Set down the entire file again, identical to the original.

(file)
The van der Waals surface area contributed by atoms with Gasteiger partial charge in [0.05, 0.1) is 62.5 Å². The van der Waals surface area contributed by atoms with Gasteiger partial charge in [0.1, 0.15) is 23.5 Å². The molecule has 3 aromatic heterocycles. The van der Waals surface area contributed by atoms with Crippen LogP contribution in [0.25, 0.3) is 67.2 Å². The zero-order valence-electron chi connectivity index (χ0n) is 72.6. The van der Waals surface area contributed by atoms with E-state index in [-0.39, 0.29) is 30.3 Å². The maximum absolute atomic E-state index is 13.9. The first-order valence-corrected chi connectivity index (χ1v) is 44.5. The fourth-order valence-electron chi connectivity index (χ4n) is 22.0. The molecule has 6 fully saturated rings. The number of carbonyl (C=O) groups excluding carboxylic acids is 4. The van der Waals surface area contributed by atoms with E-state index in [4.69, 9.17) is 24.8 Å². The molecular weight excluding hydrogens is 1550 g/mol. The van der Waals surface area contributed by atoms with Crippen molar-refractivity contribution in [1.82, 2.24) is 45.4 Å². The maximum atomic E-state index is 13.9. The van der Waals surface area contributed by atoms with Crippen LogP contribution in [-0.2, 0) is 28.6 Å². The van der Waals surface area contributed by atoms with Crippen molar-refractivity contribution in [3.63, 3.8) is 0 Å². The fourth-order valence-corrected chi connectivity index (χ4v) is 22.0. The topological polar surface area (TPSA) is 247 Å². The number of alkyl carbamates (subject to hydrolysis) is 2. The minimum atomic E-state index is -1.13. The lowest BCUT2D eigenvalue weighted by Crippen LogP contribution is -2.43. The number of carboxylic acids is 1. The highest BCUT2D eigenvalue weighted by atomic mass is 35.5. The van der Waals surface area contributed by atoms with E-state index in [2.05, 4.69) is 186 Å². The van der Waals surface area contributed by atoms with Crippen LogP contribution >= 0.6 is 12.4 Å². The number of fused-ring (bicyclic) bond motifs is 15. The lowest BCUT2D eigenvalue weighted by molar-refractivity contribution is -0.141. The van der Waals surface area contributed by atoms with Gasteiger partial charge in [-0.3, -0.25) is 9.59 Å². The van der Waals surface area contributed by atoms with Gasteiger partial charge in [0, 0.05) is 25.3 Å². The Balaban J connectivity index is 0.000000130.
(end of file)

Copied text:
The van der Waals surface area contributed by atoms with Gasteiger partial charge in [0.05, 0.1) is 62.5 Å². The van der Waals surface area contributed by atoms with Gasteiger partial charge in [0.1, 0.15) is 23.5 Å². The molecule has 3 aromatic heterocycles. The van der Waals surface area contributed by atoms with Crippen LogP contribution in [0.25, 0.3) is 67.2 Å². The zero-order valence-electron chi connectivity index (χ0n) is 72.6. The van der Waals surface area contributed by atoms with E-state index in [-0.39, 0.29) is 30.3 Å². The maximum absolute atomic E-state index is 13.9. The first-order valence-corrected chi connectivity index (χ1v) is 44.5. The fourth-order valence-electron chi connectivity index (χ4n) is 22.0. The molecule has 6 fully saturated rings. The number of carbonyl (C=O) groups excluding carboxylic acids is 4. The van der Waals surface area contributed by atoms with E-state index in [4.69, 9.17) is 24.8 Å². The molecular weight excluding hydrogens is 1550 g/mol. The van der Waals surface area contributed by atoms with Crippen molar-refractivity contribution in [1.82, 2.24) is 45.4 Å². The maximum atomic E-state index is 13.9. The van der Waals surface area contributed by atoms with Crippen LogP contribution in [-0.2, 0) is 28.6 Å². The van der Waals surface area contributed by atoms with Crippen molar-refractivity contribution in [3.63, 3.8) is 0 Å². The fourth-order valence-corrected chi connectivity index (χ4v) is 22.0. The topological polar surface area (TPSA) is 247 Å². The number of alkyl carbamates (subject to hydrolysis) is 2. The minimum atomic E-state index is -1.13. The lowest BCUT2D eigenvalue weighted by Crippen LogP contribution is -2.43. The number of carboxylic acids is 1. The highest BCUT2D eigenvalue weighted by atomic mass is 35.5. The van der Waals surface area contributed by atoms with E-state index in [2.05, 4.69) is 186 Å². The van der Waals surface area contributed by atoms with Crippen LogP contribution >= 0.6 is 12.4 Å². The number of fused-ring (bicyclic) bond motifs is 15. The lowest BCUT2D eigenvalue weighted by molar-refractivity contribution is -0.141. The van der Waals surface area contributed by atoms with Gasteiger partial charge in [-0.3, -0.25) is 9.59 Å². The van der Waals surface area contributed by atoms with Gasteiger partial charge in [0, 0.05) is 25.3 Å². The Balaban J connectivity index is 0.000000130.